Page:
Sorry for the long title but its an awkward one to phrase.
Hopefully this will explain properly.
I was having a chat with a tech lead who wants the developers to be more aligned with the automation tester. The issue is that the developers are making front end changes that break the automated tests as they are not really aware of what it does and what functions are covered.
There is an easy fix - we do a demo so they can see how its put together and if a developer makes a code change, they will think to tell the tester.
But this doesnt really go as far as I think it should. How does the developer know if a field is covered within an automation test (we have a backlog that we are working through).
In my fantasy land, a developer would make a code change, the tester would be notified of the code that he or she needs to update in the automation pack and a new task is added with the details included.
The issue is, how can we create a mapping between a field and the automation test relating to that field in order to set something like that up? We are using Selenium with C#, and have created a POM framework. I cant help thinking that there must be other people who have cracked this one, so any working suggestions would be much appreciated.
Imagine for a moment, a dev makes a change to a internal module an that cvuases one of the CI tests to fail, who fixes the test? Wel, mostly a tester will raise a bug, then a dev will have to explain how to fix the test… or…
You could, get the developers to be responsible for more of the automated test writing? If your code change causes a test to fail, it’s not the testers job to fix the test, I mean it might be if you had that kind of structure, but it’s not helping the dev if their code cannot pass CI because now they are blocking their own progress if they are not allowed to merge their code. You are onto the right route using POM, Steve, but it’s not the entire picture. I would make it easy for devs to run any single UI test whenever they want to, and thus easy to fix it at the same time.
I would also have a conversation and see if it’s a good time to move your test code to sit in the same repo as the product code. That will definitely force the issue, even if it does not get test code into the same repo (that’s a much harder ask.)
I’m not really answering your question - I think you are after something like a “high level” templating tool, perhaps if your app uses an app framework to generate the UI (like if its a web app) and then exports somehow or makes available through internal UI layer hooks all of the controls, then a test can check for new controls at runtime and raise an alarm. One way to do this might be if the test framework can read all the string translations, or if it can query all the existing controls. Where I work we have an internal API, which we use, so it is possible to count all the controls… but if every POM page asserted the number of controls … then it might become nasty when a developer deletes a control that was pretty cosmetic anyway and it causes every single test case to barf.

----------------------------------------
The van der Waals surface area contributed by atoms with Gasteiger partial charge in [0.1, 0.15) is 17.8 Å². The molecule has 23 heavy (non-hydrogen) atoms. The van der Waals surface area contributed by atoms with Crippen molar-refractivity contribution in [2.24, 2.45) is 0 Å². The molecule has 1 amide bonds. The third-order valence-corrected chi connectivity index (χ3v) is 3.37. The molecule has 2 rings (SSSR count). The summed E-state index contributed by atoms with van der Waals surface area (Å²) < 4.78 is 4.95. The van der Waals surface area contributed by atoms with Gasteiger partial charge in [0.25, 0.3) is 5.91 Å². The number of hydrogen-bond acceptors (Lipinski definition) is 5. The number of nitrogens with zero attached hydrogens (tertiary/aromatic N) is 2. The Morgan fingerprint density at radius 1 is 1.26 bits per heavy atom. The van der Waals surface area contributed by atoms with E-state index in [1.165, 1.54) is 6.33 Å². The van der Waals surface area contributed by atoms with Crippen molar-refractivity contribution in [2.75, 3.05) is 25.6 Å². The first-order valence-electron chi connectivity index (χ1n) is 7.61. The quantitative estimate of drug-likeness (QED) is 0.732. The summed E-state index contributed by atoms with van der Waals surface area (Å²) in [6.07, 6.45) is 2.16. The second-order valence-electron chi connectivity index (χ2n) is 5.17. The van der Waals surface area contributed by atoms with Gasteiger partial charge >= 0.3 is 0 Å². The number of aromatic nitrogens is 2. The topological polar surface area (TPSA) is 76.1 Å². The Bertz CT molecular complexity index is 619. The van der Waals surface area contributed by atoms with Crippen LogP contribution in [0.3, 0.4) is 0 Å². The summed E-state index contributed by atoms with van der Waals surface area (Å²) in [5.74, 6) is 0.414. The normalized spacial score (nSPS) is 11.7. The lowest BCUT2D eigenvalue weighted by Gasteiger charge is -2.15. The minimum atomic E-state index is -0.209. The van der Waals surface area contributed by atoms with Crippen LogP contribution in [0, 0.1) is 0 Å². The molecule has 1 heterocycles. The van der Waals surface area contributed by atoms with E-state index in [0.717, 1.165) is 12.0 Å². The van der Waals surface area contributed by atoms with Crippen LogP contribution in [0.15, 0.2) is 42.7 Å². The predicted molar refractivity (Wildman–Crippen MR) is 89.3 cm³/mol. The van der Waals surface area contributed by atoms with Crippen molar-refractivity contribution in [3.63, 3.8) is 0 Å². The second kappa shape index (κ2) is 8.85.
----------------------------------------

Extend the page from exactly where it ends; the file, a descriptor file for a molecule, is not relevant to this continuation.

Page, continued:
Here’s some ideas:
• the developers in the automation product are monitoring the changes in the actual business product; there should be some code repository that can be accessed and read…
• the developers in the automation product work in the same team as the business product developers; everyone develops product code and automation code; shouldn’t be more different than unit/integration/or other similar automated checks;
• there’s no UI level automation checks; find a lower level to automate then and do some testing for the UI changes;
• the automation product developer does peer reviews and adapts the html for the business product(for easier element finding) and automation product;
• leave the automation product to fail on a test environment; you’d want to know that there are UI changes in the business product and which ones those are; so go get some information/learning - who changed, why, what’s the business need, how did they interpret the change, what actually changed, is there something that shouldn’t have changed…etc.
• have the business developers inform the automation developers that they plan to change X by Y date; keep contact with them to be aware of the progress and actual changes;
• delete automated checks code that gets flaky too often; if there’s too many UI changes, maybe it doesn’t make sense to automate any checks yet; keep it light;
• add the code in the same repository, and/or link the deployment jobs of business and automation products; the developers can’t deploy the business product until the automation product is adjusted;
• disable the job that runs regularly the automation product - in a production environment; and only execute it when changes made to the business product and automation product have been made and deployed in sync to a production environment; something like dependency versioning - an old version of automation will not run as it’s incompatible with a newer version of the business product;